March 23, 2006
US-Iran talks on Iraq may prove dialogue of deaf
By Edmund Blair
TEHRAN (Reuters) - U.S.-Iranian talks to discuss Iraq could
open a valuable channel of communication between the two foes,
but analysts say a history of missed opportunities dampens
hopes of any broader dialogue developing.
"dialogue of the deaf," offering hardliners on both sides the
chance to declare contacts a failure and exacerbating an
already tense standoff over Iran's nuclear program, the
Washington accuses Tehran of fomenting unrest in Iraq,
which Iran blames on the U.S.-led forces that invaded. But
despite the exchange of accusations, analysts say both are
worried about worsening violence in Iraq, pushing them to agree
Iraqi political sources have said they expected the U.S.
ambassador to Iraq, Zalmay Khalilzad, to meet with Iran's
representatives this week. Iran has not announced its team.
"There is a degree of urgency among both parties not to see
Iraq slide into civil war," said Anoush Ehteshami, a leading
Iran scholar at Britain's Durham University.
"They (Iranians) want a subdued and stable Iraq rather than
a burning, anarchistic Iraq," he said, adding: "Obviously they
don't want Iraq to be under American tutelage."
While both sides say they will sit together, comments so
far suggest they are keener to lecture than to listen.
U.S. President George W. Bush said this week the talks
would give Washington the opportunity to tell Iran "what is
right or wrong in their activities inside of Iraq."
In a similar vein, Iranian Supreme Leader Ayatollah Ali
Khamenei said Tehran would not accept U.S. "bullying" and
wanted to "make them (the United States) understand Iran's
Iran expert Baqer Moin said this was a battle of wills to
see which adversary blinked first. "Whether both sides have
genuinely reached a stage that they think they need to talk to
each other, I don't know," he said.
But genuine dialogue, Moin said, would enable them to "send
messages to each other directly rather than through third
parties" and build confidence between the two countries at
loggerheads since the 1979 Islamic revolution.
Moin said that, by offering to talk about Iraq, the United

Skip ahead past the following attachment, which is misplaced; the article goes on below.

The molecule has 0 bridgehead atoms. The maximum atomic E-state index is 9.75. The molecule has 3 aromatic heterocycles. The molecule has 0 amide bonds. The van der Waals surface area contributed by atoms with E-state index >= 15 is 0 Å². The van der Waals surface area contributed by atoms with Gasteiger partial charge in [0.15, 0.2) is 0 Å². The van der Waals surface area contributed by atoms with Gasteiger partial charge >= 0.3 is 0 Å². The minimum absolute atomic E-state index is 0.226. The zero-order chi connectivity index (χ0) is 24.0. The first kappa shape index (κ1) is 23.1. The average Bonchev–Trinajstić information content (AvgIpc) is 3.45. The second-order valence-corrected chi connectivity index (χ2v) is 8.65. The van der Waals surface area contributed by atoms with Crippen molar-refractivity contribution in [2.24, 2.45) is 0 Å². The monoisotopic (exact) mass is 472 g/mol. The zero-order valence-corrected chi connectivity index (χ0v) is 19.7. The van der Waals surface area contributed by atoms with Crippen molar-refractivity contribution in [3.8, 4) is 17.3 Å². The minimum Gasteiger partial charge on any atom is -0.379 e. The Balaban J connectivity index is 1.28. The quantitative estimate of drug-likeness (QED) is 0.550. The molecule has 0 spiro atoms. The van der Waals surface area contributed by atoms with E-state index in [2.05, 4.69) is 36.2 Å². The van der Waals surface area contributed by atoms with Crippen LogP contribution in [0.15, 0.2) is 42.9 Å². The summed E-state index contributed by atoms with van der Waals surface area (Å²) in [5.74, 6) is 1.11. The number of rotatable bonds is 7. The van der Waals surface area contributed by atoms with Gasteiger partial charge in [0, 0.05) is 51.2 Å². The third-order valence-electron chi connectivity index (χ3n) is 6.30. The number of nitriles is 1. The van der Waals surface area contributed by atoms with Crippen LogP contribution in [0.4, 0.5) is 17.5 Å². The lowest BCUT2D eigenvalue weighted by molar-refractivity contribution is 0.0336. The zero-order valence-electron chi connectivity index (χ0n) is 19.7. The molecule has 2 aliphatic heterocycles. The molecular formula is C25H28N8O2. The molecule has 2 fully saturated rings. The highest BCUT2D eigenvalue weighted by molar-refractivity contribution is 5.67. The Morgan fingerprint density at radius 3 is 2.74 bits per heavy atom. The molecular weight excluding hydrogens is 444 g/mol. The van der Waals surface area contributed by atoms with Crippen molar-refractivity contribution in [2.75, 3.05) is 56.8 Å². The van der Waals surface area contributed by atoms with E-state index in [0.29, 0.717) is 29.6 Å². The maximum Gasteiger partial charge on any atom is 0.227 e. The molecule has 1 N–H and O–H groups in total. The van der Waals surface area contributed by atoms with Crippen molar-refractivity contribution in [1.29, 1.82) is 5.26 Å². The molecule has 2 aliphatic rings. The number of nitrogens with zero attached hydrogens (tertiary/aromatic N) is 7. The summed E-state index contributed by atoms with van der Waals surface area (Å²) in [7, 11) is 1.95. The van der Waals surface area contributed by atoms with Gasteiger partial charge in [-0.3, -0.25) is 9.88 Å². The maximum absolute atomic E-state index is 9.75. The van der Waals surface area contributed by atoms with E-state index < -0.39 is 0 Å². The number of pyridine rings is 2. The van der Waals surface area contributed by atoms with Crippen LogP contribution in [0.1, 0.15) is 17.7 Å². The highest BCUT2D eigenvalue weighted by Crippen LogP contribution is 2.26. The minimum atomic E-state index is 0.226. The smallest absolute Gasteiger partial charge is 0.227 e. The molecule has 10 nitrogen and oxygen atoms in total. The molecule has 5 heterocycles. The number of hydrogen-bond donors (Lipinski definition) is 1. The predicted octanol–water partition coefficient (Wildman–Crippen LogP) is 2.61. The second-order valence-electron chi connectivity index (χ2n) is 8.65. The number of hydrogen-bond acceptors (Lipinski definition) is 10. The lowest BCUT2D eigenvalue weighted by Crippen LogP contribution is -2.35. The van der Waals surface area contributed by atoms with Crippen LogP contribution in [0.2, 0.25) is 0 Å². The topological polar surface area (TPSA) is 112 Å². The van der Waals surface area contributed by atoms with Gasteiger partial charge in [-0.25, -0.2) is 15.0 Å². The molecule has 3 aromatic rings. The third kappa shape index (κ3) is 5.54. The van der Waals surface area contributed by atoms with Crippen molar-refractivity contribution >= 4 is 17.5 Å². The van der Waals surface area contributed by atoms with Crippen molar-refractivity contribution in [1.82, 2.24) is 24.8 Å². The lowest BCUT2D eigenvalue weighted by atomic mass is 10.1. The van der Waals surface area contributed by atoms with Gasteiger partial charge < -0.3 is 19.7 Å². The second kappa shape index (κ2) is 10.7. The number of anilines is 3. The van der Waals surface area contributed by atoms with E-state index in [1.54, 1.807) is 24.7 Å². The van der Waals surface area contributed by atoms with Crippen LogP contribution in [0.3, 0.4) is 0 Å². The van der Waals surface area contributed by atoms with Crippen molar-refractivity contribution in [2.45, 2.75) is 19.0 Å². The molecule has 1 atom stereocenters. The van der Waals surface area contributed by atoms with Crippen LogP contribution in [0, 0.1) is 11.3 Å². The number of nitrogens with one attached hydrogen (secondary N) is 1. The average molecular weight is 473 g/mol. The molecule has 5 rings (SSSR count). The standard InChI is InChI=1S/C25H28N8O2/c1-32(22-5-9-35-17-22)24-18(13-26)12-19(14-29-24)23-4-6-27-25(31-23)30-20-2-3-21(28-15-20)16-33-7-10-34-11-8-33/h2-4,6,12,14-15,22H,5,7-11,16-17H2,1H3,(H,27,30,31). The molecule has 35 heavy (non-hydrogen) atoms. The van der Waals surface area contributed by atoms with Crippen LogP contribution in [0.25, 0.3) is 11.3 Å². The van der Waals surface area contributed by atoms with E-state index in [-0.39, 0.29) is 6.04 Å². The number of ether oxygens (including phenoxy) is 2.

States was effectively acknowledging Iran has legitimate
regional interests, regardless of whether it liked those in
power. Iran has long sought that recognition, he said.
One Iranian analyst said if talks broadened to the nuclear
dispute -- which both sides have said is not the plan -- it
would bring in a key player, Washington, which has so far been
absent in direct negotiations with Iran over that issue.
Until now, Iran has talked with the Europeans and Russians
to try to end the standoff, but without success yet.
The analyst, who asked not to be identified because his
position does not allow him to speak publicly, said that
without the United States "no substantial and concrete
assurances or incentives or promises could be given to Iran."
"AXIS OF EVIL"
If the talks on Iraq break down with little or nothing to
show, it could be worse than holding them in the first place.
"If that fails, the neo-cons in America and the
conservatives in Iran will say, 'We've done it, it hasn't
worked, let's continue with the battle of wills,' which can end
disastrously for both sides," Moin said.
Past experience cautions against much optimism. After the
September 11, 2001 attacks on the United States and during the
U.S.-led war in Afghanistan, both sides seemed to edge closer.
Iran condemned the September 11 attacks and made some
contributions to the U.S. campaign in Afghanistan, where Tehran
was as happy as Washington to see the Taleban ousted.
But shortly after that apparent detente, Bush's "axis of
evil" speech plunged relations to another low by putting Iran
in the same category as its sworn enemy, Saddam Hussein's Iraq.
"Iran and America sat together talking about Afghanistan
and everyone's hope and expectation was this was the beginning
of a thawing that will be much more comprehensive. It didn't
lead to that, it led to the axis of evil speech," said
Tensions over nuclear and other issues, including Iranian
President Mahmoud Ahmadinejad's call for Israel to be "wiped
off the map," could also prevent any wider dialogue, he added.
"While one would hope that this would be broader and
greater than just discussions about Iraq, I fear that
ultimately everything is going to be overlooked because of this
wider tension between the two sides," he said.